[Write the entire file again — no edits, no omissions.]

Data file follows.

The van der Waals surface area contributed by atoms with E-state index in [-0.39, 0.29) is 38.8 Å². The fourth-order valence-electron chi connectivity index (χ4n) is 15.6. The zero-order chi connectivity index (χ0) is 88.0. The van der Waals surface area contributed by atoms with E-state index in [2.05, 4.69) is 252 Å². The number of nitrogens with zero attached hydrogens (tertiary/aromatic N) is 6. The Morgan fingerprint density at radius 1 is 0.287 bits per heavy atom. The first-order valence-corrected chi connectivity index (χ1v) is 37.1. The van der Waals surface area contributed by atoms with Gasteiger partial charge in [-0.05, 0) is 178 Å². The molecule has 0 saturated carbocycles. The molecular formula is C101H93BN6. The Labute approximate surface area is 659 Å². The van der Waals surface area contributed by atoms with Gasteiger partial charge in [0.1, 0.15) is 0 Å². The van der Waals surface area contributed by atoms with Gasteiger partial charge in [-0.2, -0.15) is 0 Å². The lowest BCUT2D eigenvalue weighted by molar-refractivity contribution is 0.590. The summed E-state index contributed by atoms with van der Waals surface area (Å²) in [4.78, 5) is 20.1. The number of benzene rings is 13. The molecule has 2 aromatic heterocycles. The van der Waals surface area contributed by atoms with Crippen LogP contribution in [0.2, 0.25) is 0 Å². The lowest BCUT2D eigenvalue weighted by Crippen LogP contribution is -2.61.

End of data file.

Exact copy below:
The van der Waals surface area contributed by atoms with E-state index in [-0.39, 0.29) is 38.8 Å². The fourth-order valence-electron chi connectivity index (χ4n) is 15.6. The zero-order chi connectivity index (χ0) is 88.0. The van der Waals surface area contributed by atoms with E-state index in [2.05, 4.69) is 252 Å². The number of nitrogens with zero attached hydrogens (tertiary/aromatic N) is 6. The Morgan fingerprint density at radius 1 is 0.287 bits per heavy atom. The first-order valence-corrected chi connectivity index (χ1v) is 37.1. The van der Waals surface area contributed by atoms with Gasteiger partial charge in [-0.05, 0) is 178 Å². The molecule has 0 saturated carbocycles. The molecular formula is C101H93BN6. The Labute approximate surface area is 659 Å². The van der Waals surface area contributed by atoms with Gasteiger partial charge in [0.1, 0.15) is 0 Å². The van der Waals surface area contributed by atoms with Gasteiger partial charge in [-0.2, -0.15) is 0 Å². The lowest BCUT2D eigenvalue weighted by molar-refractivity contribution is 0.590. The summed E-state index contributed by atoms with van der Waals surface area (Å²) in [4.78, 5) is 20.1. The number of benzene rings is 13. The molecule has 2 aromatic heterocycles. The van der Waals surface area contributed by atoms with Crippen LogP contribution in [0.2, 0.25) is 0 Å². The lowest BCUT2D eigenvalue weighted by Crippen LogP contribution is -2.61.